5th century BC, Ancient Greek. Athens
I have heard it said that Dionysus was celebrated here in Greece over a thousand years ago, long before Zeus arrived. And the City Dionysia and the Eleusinian Mysteries keep alive the old ways.
I am now in my sixty-eighth year, sitting upon the steps of my Academy. My beautiful Academy. The journey from Eleusis back to Athens has left me footsore and weary. Aristotle is walking across the courtyard, my pupil Aristotle - he acknowledges my wave but continues his way thoughtfully towards his scrolls.
How different it was when Socrates and I strolled past this tree, this very tree, rapt in conversation, perhaps in the company of Cebes or Menexinus, all those years ago. It has been my unspoken desire to continue the work of my friend and tutor and to bring to bear the full weight of rational enquiry onto the teachings of the Mysteries. To try to prove the truth of them by intellect alone.
I wrote some plays when I was young. I don’t think any of them survive in our library. My quartet was not chosen for performance at the City Dionysia and I think that has coloured my attitude towards drama ever since. But it is the nearest one can come to explicitly revealing the Mysteries in public. It is a tacit agreement. The Olympian gods, the state deities, Zeus, Apollo, Athena – these rule now. Dionysus did not come in the Olympian bundle that Hesiod gathered in for us, although Zeus the all-powerful now claims him as his son. I have heard it said that Dionysus was celebrated here in Greece over a thousand years ago, long before Zeus arrived. And the City Dionysia and the Eleusinian Mysteries keep alive the old ways.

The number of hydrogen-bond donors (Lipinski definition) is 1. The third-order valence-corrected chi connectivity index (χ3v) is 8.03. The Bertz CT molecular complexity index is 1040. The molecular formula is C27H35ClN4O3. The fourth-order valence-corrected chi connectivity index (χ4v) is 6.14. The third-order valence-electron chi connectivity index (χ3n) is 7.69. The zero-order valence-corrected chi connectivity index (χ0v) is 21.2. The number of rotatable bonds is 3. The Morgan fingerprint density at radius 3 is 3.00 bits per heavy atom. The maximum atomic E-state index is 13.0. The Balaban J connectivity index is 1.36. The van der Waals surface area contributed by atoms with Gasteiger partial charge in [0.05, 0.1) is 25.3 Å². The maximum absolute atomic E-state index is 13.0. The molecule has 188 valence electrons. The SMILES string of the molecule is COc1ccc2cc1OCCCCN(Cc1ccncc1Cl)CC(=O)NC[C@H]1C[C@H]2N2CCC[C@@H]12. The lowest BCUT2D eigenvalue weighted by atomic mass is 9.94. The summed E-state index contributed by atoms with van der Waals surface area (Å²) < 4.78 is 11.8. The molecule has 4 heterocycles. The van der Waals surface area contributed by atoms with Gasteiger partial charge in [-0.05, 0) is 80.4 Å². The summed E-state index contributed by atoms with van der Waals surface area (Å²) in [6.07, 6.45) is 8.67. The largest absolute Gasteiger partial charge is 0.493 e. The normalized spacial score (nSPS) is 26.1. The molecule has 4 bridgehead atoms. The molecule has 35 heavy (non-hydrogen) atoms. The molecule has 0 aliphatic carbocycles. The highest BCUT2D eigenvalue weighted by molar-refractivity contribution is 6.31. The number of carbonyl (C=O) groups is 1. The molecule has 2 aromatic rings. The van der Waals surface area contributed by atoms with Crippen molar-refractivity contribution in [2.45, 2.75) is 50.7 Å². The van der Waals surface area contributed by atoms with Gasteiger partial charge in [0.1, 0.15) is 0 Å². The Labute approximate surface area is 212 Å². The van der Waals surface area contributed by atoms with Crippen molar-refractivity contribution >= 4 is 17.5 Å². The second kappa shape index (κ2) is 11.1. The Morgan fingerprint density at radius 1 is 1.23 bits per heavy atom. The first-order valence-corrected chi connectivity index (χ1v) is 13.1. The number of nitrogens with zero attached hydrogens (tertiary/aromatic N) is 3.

I wrote dialogue when I was young, and I have done so ever since. I had the freedom given to a young aristocrat without the constraint of a father ambitious for his own son. My mother and stepfather looked after me well enough and it might have been supposed that I would have pursued a political career. But Socrates immersed me in a love of knowledge – no, not a love of knowledge but a love of understanding – that has ruled my life ever since. The final defeat of Athens in the Peloponnesian War made politics a fearful business anyway and the execution of Socrates broke the last tie I had with Athens at that time. I roamed the Mediterranean for twelve years, met Pythagoreans in Italy, temple priests in Egypt, sailors and adventurers who knew the western lands of Iberia and Gaul. And I have kept the memory of my teacher alive with his own voice, recorded on paper.
And what of the questions that we tried to explore?
Perhaps nothing can be proved for certain. My students, I perceive, are beginning to tire of the old arguments and are looking elsewhere for new problems to solve.